This can also be seen in a far more organized society which still holds the principles of Islamism in its black heart: Saudi Arabia. I recently came across an eye-opening article about the Saudi religious police, who enforce its strict Islamic law. I had assumed that these religious police were endowed with some kind of formal legal authority under the direct charter of the Saudi rulers. It turns out this isn't true. The Saudi government's only constitution is the Koran--literally--and the religious police are simply vigilantes who cite the Koran as their authority to use force against Saudi citizens. (The article, incidentally, is about attempts to subject these religious police to legal scrutiny and some rudiments of the rule of law.)
You can see how a terrorist insurgency is suited to this nihilistic vision. The insurgency in Iraq primarily seeks to sow chaos--which is all that its kidnappings, revenge killings, and car bombings can actually achieve.
So these are all of the reasons why we have to learn to fight and win a counter-insurgency war: it is the kind of war that is best suited to the goals and capabilities of the enemy--and best calculated to hit us at our weaknesses. Conservatives are correct that withdrawal from such a conflict will convey weakness to our enemies, but it is not just a generalized weakness. It is a specific weakness: the unwillingness to fight and win a counter-insurgency war. In ratifying this weakness, we will be telling our enemies: here is where and how to strike us, if you want to defeat us every time.
Let's say, for example, that we were to withdraw from Iraq now--then set out at some later point to topple the Iranian regime. Don't you think the remnants of that regime--even if they were defeated in a conventional conflict or faced an uprising from their own people--would have every incentive to turn Iran into another terrorist "quagmire," replicating the model that succeeded for them in Iraq? That would be the message of a successful Muslim insurgency in Iraq: that the US may always win on the conventional battlefield--but the Islamists will always win in the unconventional battle that follows.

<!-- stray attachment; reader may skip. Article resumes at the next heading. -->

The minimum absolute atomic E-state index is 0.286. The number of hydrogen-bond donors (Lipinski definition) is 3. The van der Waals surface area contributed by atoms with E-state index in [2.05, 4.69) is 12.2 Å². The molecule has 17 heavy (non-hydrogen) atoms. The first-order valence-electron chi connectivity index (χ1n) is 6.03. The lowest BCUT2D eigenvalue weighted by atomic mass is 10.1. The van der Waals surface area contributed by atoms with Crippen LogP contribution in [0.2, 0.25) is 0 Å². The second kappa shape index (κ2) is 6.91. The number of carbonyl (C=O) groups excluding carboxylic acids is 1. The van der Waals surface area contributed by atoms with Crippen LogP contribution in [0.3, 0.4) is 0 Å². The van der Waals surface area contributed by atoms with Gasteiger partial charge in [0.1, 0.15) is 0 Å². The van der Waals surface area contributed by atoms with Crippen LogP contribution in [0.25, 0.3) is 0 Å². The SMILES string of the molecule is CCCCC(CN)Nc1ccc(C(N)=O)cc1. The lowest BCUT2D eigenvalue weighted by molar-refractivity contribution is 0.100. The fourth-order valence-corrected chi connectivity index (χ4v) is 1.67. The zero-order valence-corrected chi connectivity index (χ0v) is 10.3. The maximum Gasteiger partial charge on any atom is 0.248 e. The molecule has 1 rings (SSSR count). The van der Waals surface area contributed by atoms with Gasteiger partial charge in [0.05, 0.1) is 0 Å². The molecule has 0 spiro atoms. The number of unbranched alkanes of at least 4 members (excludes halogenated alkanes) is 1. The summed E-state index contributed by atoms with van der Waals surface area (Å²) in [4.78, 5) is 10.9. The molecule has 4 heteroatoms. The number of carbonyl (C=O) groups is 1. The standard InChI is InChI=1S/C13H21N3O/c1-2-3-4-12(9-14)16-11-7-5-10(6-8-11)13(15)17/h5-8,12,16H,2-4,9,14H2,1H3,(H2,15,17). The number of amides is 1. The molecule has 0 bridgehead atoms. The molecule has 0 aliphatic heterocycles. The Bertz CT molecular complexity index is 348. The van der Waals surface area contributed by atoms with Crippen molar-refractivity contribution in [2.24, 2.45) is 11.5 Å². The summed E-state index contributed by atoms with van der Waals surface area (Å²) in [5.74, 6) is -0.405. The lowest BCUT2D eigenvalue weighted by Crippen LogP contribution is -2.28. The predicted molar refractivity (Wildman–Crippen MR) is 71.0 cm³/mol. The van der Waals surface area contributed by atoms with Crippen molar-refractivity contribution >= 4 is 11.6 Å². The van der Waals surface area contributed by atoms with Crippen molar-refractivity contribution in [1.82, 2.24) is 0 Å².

The enemy's incentive to use this strategy against us is far too strong. We're going to face it again and again until we demonstrate that we have learned how to break a Muslim terrorist insurgency. And on that issue, Iraq is a test we cannot fail.
Surrender in Iraq would validate the terrorist insurgency as an infallible winning tactic. It would validate that tactic far more thoroughly than our previous retreats from Somalia and Beirut, and losing this time would make it ten times harder to demonstrate our ability to win a counter-insurgency war in the future.
On the positive side, facing down this insurgency and defeating it provides us with an excellent opportunity to discredit the cause of Islamism. The Islamists share one crucial characteristic with the old Arab nationalist strongmen: they promise their followers strength. They promise victory and conquest as a balm for the deep-seated Muslim sense of inferiority and humiliation. Bin Laden described the theory behind his international terrorist crime spree as the "strong horse" theory: the people will support his cause because they regard it as successful, while they see the enemy as weak.
Winning in Iraq would have a unique power to discredit the view that the terrorists are the strong horse. The terrorists already know that they can't win in a conventional, stand-up fight. A victory in Iraq would tell them that they can't win an insurgency, either. The Islamists would come across, to their supporters and sympathizers in the Arab and Muslim world, as just another group of posturing failures who promised greatness and delivered humiliation.
There are two things we ought to do to win the counter-insurgency war. The first is to follow the new counter-insurgency strategy employed by General Petraeus within Iraq, a strategy based on intensive study of previous counter-insurgency wars. The second is one that is not being tried: to starve the insurgents of funding, training, weapons, and support by toppling the regimes outside of Iraq who are supporting the insurgents.
But there is one prerequisite that makes these other measures possible: we have to stay in Iraq and keep fighting.